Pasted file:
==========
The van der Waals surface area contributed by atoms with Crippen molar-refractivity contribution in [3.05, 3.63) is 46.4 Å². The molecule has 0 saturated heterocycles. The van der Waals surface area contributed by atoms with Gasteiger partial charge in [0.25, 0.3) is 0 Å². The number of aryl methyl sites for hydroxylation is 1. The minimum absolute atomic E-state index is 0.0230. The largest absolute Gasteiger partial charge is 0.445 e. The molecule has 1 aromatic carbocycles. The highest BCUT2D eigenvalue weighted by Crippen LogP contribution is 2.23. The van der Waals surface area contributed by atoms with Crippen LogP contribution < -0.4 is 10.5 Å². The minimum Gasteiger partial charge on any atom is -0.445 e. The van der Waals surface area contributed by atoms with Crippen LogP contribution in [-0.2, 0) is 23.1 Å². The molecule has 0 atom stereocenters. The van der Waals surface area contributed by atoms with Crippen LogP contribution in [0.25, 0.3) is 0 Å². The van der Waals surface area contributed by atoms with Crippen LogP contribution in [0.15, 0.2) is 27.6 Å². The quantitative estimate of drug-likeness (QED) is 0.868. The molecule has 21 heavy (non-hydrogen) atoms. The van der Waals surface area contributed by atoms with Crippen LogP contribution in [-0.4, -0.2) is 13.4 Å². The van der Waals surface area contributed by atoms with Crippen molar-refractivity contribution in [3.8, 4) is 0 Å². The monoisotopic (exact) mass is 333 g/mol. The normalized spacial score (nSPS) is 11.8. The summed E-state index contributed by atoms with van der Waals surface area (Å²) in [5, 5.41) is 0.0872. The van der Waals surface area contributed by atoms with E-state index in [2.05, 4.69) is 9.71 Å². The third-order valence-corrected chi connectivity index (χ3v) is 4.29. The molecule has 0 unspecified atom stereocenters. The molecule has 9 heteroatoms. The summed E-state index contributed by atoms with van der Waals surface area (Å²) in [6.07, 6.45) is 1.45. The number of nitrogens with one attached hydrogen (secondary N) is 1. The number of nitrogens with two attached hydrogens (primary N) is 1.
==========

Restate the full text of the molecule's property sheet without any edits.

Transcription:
The van der Waals surface area contributed by atoms with Crippen molar-refractivity contribution in [3.05, 3.63) is 46.4 Å². The molecule has 0 saturated heterocycles. The van der Waals surface area contributed by atoms with Gasteiger partial charge in [0.25, 0.3) is 0 Å². The number of aryl methyl sites for hydroxylation is 1. The minimum absolute atomic E-state index is 0.0230. The largest absolute Gasteiger partial charge is 0.445 e. The molecule has 1 aromatic carbocycles. The highest BCUT2D eigenvalue weighted by Crippen LogP contribution is 2.23. The van der Waals surface area contributed by atoms with Crippen LogP contribution < -0.4 is 10.5 Å². The minimum Gasteiger partial charge on any atom is -0.445 e. The van der Waals surface area contributed by atoms with Crippen LogP contribution in [-0.2, 0) is 23.1 Å². The molecule has 0 atom stereocenters. The van der Waals surface area contributed by atoms with Crippen LogP contribution in [0.25, 0.3) is 0 Å². The van der Waals surface area contributed by atoms with Crippen LogP contribution in [0.15, 0.2) is 27.6 Å². The quantitative estimate of drug-likeness (QED) is 0.868. The molecule has 21 heavy (non-hydrogen) atoms. The van der Waals surface area contributed by atoms with Crippen LogP contribution in [-0.4, -0.2) is 13.4 Å². The van der Waals surface area contributed by atoms with Crippen molar-refractivity contribution in [3.8, 4) is 0 Å². The monoisotopic (exact) mass is 333 g/mol. The normalized spacial score (nSPS) is 11.8. The summed E-state index contributed by atoms with van der Waals surface area (Å²) in [5, 5.41) is 0.0872. The van der Waals surface area contributed by atoms with E-state index in [2.05, 4.69) is 9.71 Å². The third-order valence-corrected chi connectivity index (χ3v) is 4.29. The molecule has 0 unspecified atom stereocenters. The molecule has 9 heteroatoms. The summed E-state index contributed by atoms with van der Waals surface area (Å²) in [6.07, 6.45) is 1.45. The number of nitrogens with one attached hydrogen (secondary N) is 1. The number of nitrogens with two attached hydrogens (primary N) is 1.